South Africa – Jonluke Mckie

Today it feels like we found the voice of the piece. We knew what the ingredients were: Testimony, allegory and music, but today it feels like we’ve begun to find the method by which we’ll mix these up together, and (thank goodness) it seems we’re cooking up a storm. Everyone in the ensemble brings something different, their skills, their history, their physicality.

Ingredient 1: Music

In my spare time I sing a lot in the UK, sometimes songs I’ve written, sometimes in groups or choirs; it’s a big part of my life. But singing in South Africa is different somehow. In the UK it takes real effort to let ourselves go when singing. Our reserved British nature telling us to be quiet: It’s rude to shout, arrogant to express ourselves, and god forbid we should hit a bum note or make some other mistake- it would be terribly embarrassing for everyone involved.

Here, you’re sort of buoyed up by the South Africans, by the heat, by the energy. It seems natural to let go, open up and belt it out. Having Schuppo guiding you and such a talented cast around you doesn’t hurt, spine tingling harmonies are created off the top of heads, we ‘dance to understand the music’ and if you’re non-committal or too quiet, Schuppo gives you ‘The Look’ and you soon step up. The collective result is beautiful.

Ingredient 2: Fiction

We’ve been developing a fictional, allegorical story that deals with some of the stuff we’re tackling. A girl has a call to adventure, she is to travel to a different world, embed herself in that culture and return home. We talk a lot about belonging. Trying to walk in the shoes of another culture, but only being able to see through your own cultural lens. We talk about what we bring with us when we go on a journey, what we leave behind when we come home, and what we’re left with afterwards.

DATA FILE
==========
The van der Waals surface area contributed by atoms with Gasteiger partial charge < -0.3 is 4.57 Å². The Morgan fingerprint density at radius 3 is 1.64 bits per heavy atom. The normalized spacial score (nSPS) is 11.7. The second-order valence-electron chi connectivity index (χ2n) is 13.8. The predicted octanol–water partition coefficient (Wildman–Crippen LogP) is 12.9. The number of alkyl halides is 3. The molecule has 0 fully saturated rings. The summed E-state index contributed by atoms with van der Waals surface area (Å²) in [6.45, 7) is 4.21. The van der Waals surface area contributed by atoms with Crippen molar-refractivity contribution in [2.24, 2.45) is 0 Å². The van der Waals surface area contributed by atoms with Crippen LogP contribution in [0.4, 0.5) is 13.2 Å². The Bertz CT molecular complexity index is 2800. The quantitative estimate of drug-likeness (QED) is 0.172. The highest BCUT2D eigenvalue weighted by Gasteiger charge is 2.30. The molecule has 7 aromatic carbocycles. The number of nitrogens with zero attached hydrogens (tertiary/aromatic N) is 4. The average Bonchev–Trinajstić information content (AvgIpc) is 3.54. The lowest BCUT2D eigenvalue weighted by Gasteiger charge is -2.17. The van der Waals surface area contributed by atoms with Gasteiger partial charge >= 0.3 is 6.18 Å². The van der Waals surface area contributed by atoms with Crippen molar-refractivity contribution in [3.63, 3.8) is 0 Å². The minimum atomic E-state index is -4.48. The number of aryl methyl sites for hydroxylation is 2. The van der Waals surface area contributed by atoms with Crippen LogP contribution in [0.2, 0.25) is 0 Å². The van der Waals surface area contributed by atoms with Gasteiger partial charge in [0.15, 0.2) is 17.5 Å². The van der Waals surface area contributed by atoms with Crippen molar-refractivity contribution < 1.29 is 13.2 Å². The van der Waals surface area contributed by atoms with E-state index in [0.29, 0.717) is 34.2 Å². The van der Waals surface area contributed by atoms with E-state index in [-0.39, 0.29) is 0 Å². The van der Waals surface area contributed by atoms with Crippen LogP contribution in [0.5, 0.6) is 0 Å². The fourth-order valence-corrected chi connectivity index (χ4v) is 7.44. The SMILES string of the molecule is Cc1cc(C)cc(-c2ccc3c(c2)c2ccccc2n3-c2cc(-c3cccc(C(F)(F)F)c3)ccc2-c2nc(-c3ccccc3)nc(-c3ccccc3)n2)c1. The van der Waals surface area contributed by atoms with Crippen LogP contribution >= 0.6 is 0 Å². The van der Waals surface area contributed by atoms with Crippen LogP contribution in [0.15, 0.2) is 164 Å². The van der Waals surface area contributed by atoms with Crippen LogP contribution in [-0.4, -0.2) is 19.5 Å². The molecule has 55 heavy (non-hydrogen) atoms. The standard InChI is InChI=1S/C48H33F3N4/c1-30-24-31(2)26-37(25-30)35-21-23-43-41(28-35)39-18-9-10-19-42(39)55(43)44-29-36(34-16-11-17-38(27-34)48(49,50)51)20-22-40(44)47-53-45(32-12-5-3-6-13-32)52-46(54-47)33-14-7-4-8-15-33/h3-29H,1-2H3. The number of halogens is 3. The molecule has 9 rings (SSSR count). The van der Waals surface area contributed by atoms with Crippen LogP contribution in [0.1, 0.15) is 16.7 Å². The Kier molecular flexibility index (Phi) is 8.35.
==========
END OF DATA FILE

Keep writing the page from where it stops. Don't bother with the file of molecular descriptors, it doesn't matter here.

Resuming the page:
For me, it has been fascinating to dip my toes into a culture that is at once so similar and so opposite to the place I’m from. Perhaps the phrase ‘Dipping my toes’ sounds diminutive and small – it’s not, the experience is big and profound, but I feel that the more time I spend in South Africa the more I realize how far I am from understanding this beautiful complicated place.

Ingredient 3: Testimony

We’re just beginning to transcribe text from interviews and group discussions we’ve been having. The material is rich. Voices from two continents tackle their politics, their values, their beliefs. We agree, we disagree, we agree to disagree. I don’t yet know how the verbatim text will be used in the piece, we’re yet to discover this, but I know how fascinating our conversations have been. I’m excited to share them with our audiences.

What will come out of the whole process is still to be seen, there’s a lot of work to do and many decisions to be made, but what I do know is that when you put a bunch of such talented, interesting, same-but-different artists in a room together, they’re bound to cook up a storm. I hope you’ll come have a taste of what we’ve made when the time comes to share.

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